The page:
The 73rd annual Emmy Awards, which were held at the Event Deck at L.A. Live in downtown Los Angeles on Sunday (Sept. 19), got off to a surprisingly hip start. Emmy host Cedric the Entertainer opened the telecast with a parody of Biz Markie’s 1990 hip-hop classic, “Just a Friend.” He was joined by LL Cool J, Lil Dickie and actress/singer Rita Wilson on the fondly remembered hit by the rapper, who died in July.
The Emmys also made a hip choice over the In Memoriam spot. Jon Batiste, who won an Oscar in April, joined Leon Bridges for a two-guitar version of “River,” a song from Bridges’ 2015 debut album.
Beyond some hip musical choices, history was made during the three-hour show. Here are 10 of this year’s most notable Emmy facts and feats.
RuPaul became the person of color with the most career Emmys. He won his 11th Emmy for outstanding competition program as an executive producer of RuPaul’s Drag Race (VH1). RuPaul pulled ahead of Donald A. Morgan, a cinematographer and lighting director, who has won 10 Emmys. This is the fourth consecutive win for outstanding competition program for RuPaul’s Drag Race, which puts it in a tie with The Voice (NBC) for second place on the all-time winners list in this category, behind only The Amazing Race (CBS), which won 10 times.
‘Hamilton’ won outstanding variety special (pre-recorded), five years after it swept the Tonys. The show won one other Emmy — outstanding technical direction, camerawork, video control for a special, at last weekend’s Creative Arts Emmys. Hamilton won a near-record 11 Tony Awards five years ago. The cast album won a Grammy in early 2016 for best music theater album. The original cast album climbed as high as No. 2 on the Billboard 200, the highest ranking for a cast album since 1969, when Hair logged 13 weeks at No. 1.
‘Saturday Night Live’ won outstanding variety sketch series for the fifth straight year. Prior to this streak, the show won twice—in 1976 and 1993—for outstanding variety series. SNL won eight Emmys this year, bringing its lifetime total to 85, more than any other series in TV history. In accepting the award, executive producer Lorne Michaels said that Weekend Update has been one of the show’s signature features since the show’s launch in 1975 and that Norm McDonald, who hosted the segment from 1994 to 1997, “was one of the best we ever had.” McDonald died on Sept. 14.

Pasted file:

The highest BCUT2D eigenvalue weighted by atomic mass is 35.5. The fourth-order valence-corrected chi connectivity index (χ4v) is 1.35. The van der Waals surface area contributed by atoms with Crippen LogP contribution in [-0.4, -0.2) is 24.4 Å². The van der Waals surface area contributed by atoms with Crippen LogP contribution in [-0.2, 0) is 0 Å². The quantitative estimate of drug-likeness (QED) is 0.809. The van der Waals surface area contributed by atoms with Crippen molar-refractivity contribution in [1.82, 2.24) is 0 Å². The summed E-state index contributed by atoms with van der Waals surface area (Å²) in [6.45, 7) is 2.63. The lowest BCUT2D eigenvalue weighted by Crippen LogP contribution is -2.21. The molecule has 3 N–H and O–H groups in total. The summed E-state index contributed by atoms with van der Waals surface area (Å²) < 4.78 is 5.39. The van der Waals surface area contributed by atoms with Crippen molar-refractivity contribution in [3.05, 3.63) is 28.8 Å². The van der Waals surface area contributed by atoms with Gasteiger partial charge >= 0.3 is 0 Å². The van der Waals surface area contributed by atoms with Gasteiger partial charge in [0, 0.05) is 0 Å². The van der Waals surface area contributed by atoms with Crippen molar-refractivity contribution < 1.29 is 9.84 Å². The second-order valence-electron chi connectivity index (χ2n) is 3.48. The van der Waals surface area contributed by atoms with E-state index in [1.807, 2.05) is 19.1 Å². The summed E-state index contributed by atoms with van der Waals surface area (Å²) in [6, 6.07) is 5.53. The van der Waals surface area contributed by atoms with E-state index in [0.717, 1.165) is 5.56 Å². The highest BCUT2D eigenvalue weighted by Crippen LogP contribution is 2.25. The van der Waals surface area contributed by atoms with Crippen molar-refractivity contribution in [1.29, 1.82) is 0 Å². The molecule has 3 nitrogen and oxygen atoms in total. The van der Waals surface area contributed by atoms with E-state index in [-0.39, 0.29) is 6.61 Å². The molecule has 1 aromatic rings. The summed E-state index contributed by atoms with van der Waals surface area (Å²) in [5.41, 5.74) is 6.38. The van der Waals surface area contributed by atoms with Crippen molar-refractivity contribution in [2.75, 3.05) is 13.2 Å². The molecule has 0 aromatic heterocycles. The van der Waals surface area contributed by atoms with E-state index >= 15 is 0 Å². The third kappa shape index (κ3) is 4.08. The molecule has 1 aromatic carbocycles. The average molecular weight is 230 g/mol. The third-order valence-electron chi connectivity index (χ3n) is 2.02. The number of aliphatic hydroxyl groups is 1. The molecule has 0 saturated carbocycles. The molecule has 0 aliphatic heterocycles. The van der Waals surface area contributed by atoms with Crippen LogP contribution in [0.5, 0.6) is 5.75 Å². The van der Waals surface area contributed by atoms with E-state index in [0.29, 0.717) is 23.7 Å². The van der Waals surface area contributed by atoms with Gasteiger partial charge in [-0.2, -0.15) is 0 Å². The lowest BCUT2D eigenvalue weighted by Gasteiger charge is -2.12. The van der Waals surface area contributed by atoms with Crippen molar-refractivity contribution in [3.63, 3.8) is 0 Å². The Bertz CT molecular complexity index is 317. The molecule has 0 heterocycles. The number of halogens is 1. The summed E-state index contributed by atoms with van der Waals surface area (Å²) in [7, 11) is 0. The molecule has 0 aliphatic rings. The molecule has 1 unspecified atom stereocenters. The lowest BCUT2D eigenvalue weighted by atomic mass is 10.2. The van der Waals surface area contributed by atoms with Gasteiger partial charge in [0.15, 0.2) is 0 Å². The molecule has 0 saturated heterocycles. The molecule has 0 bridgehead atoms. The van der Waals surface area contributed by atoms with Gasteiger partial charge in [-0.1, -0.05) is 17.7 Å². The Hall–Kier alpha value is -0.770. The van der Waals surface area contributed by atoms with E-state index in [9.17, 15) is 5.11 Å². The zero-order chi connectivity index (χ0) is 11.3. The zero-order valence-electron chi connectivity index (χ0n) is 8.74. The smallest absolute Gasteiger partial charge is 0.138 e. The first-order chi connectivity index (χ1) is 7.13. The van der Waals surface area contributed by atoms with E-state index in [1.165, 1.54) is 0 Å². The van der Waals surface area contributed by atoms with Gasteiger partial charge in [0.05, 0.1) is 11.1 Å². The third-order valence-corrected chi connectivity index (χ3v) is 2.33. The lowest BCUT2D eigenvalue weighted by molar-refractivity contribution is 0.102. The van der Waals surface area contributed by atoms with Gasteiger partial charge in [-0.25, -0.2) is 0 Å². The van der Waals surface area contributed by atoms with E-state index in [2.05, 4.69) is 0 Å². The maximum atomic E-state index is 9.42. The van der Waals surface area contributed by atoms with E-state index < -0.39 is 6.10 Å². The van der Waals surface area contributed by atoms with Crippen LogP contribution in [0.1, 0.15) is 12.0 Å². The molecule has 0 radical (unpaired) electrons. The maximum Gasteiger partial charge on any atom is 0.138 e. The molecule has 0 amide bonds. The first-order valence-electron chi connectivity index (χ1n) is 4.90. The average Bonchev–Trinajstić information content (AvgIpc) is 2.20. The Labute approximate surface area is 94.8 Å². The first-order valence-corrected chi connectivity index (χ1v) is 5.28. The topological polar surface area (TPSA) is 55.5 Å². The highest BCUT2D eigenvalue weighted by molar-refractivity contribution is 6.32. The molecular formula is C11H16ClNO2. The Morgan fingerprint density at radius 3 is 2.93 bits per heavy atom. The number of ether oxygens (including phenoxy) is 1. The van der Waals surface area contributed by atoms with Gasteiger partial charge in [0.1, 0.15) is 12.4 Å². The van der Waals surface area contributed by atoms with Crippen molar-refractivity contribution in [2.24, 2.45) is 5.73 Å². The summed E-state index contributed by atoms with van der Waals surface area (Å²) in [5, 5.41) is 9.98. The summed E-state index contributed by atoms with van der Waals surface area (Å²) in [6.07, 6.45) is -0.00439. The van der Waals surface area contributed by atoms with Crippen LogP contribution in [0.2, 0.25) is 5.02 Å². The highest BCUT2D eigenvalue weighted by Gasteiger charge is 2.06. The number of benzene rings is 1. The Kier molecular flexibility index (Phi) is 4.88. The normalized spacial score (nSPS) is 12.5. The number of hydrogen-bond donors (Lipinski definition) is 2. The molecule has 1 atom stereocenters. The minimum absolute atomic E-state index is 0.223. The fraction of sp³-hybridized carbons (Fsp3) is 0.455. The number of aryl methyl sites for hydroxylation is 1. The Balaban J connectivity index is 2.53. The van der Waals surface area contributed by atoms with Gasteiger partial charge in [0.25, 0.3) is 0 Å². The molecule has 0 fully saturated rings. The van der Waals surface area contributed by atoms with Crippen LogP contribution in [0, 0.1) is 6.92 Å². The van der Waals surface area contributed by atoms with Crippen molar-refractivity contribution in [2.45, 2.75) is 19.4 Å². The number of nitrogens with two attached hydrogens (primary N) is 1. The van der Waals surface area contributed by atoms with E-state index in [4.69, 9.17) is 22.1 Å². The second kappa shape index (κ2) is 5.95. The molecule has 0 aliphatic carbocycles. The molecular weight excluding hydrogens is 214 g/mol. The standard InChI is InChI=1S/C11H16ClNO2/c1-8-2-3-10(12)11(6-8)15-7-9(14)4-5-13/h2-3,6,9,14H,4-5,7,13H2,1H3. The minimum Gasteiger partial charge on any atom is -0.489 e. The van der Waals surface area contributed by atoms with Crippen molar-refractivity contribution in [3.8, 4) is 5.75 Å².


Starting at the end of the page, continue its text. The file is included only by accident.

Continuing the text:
‘Stephen Colbert’s Election Night 2020’ won outstanding variety special (live). It beat The Grammys (which has yet to win a top variety program Emmy), The Oscars, and the Super Bowl halftime show starring The Weeknd, all of which were co-produced by Jesse Collins, as well as Celebrating America – An Inauguration Night Special.
‘Last Week Tonight with John Oliver’ won outstanding variety (talk) series for the sixth year. That puts the HBO series in a tie with Late Show with David Letterman (CBS) for second place on the all-time winners list in this category, behind only The Daily Show with Jon Stewart (Comedy Central), which won an astonishing 11 times. In accepting the award, Oliver paid tribute to fellow nominee Conan O’Brien, who wrapped up a 30-year run in late night in June.
Netflix won 44 Emmys, tying a record CBS had held for 47 years for most wins in one season by any platform. The Crown and The Queen’s Gambit, both Netflix offerings, were the year’s top winners, with 11 Emmys each.They won for outstanding drama series and outstanding limited or anthology series, respectively. This was The Crown‘s first win for outstanding drama series.
‘Ted Lasso’ won outstanding comedy series in its first season. It’s the fifth sitcom since 2000 to win this top award in its first season. It follows Arrested Development (2004), 30 Rock (2007), Modern Family 2010) and The Marvelous Mrs. Maisel (2018).
Jean Smart became the oldest winner ever for outstanding lead actress in a comedy series. In winning for Hacks, Smart, 70, set a new record as the oldest winner in the history of the category. The old record was set just last year by Catherine O’Hara of Schitt’s Creek, who was 66 when she won.
As happened at the Oscars, an actor, widely expected to win posthumously, did not. Many expected the late Michael K. Williams, nominated for Lovecraft Country, to win for outstanding supporting actor in a drama series, but he lost to English actor Tobias Menzies, who played Price Philip in The Crown. Something similar happened at the Oscars in April, where many expected Chadwick Boseman to win best actor for Ma Rainey’s Black Bottom, but he lost to Welsh actor Anthony Hopkins for The Father. In both cases, the winning actors were not on hand to accept their awards.
Debbie Allen has won as many Emmys in the past week as she had in her entire career prior to this year. Allen received the governor’s award on Sunday, one week after winning two Creative Arts Emmys for her work as an executive producer and choreographer of Netflix’s Dolly Parton’s Christmas on the Square. These three Emmys in one year equal the number of Emmys Allen had received in her entire career prior to this year. She won two Emmys for her work on the series Fame in 1982-83 and one on the 1991 special, Motown 30: What’s Going On!